Bryan College classes to move online for week following spring break

4 months ago Triangle 0

Written by: Mathaüs Schwarzen, staff writer

DAYTON, Tenn.—Bryan College announced on March 12 that classes for the week after spring break will take place in the form of online instruction, with the following weeks pending developments on the COVID-19 outbreak. Classes are planned to resume as normal March 30.

Bryan College announced that it would hold all classes online during the week as the next step of its COVID-19 precautions.

Dean of Students Bruce Morgan has advised that students with questions about academics should inquire at the office of academics.

The official statement was sent from Bryan President Stephen Livesay to all students by email, announcing the intent to avoid the spread of COVID-19–the virus which has infected over 130,000 worldwide. 

“My concern is for you to stay healthy and be able to return to safely participate in all that our college offers,” Livesay said. “With that in mind, I and the members of my cabinet believe it is best to take some precautions regarding the next few weeks until we can see where this virus is headed.”

All co-curricular trips scheduled during spring break have been cancelled—some of which, such as international Break for Change trips, were already announced as cancelled in a chapel service the previous day. The school will announce to students by March 20 whether such trips will be resumed. 

All residence halls will be closed starting Sunday, March 15 until further notice. Livesay encouraged students to bring what they needed for an extended stay of several weeks over spring break, as the college is unsure when residence halls might be reopened.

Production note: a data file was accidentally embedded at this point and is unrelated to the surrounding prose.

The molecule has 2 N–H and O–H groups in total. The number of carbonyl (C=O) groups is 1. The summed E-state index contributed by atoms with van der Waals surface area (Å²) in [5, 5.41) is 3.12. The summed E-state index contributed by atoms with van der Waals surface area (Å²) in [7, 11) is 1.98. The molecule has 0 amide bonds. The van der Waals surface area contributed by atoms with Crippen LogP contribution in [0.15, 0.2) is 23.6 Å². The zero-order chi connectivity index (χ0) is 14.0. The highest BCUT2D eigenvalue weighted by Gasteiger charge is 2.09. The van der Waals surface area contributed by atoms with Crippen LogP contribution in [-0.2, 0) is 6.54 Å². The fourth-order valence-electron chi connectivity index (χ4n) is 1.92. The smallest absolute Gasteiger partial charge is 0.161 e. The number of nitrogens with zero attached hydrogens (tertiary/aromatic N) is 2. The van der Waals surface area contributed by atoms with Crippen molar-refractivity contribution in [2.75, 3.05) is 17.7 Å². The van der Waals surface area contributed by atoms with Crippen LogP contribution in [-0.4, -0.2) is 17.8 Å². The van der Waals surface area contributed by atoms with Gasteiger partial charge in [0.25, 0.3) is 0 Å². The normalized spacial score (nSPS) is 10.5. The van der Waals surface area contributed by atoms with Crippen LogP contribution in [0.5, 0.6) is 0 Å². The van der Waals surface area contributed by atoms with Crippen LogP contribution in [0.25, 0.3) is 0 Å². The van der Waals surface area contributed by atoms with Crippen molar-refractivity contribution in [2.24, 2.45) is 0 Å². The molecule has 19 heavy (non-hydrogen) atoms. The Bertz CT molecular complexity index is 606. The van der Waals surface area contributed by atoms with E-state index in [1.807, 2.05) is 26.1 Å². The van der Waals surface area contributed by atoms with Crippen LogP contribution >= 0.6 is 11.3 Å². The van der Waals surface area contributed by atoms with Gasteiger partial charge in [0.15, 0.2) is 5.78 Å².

The cafeteria will be closed, beginning Friday, March 13 until further notice. 

The school will inform students of the plan for the rest of the semester during the week of March 23-27. Until then, faculty are encouraged to check in with their deans for more instructions. 

“It is my prayer that these special precautions will enable this virus to pass quickly and that students will be able to return soon to school and resume life on campus,” Livesay said. “Thank you for your understanding and patience during these unprecedented times.”

There are currently eighteen cases of COVID-19 in Tennessee, prompting Governor Bill Lee to declare a state of emergency. Students who experience symptoms similar to those of the virus are advised to remain home and contact their health provider. 

Mathaus Schwarzen is a staff writer for the Bryan Triangle who specializes in campus news. He is a junior at Bryan College, majoring in creative writing. He spends his free time writing, drawing and listening to music.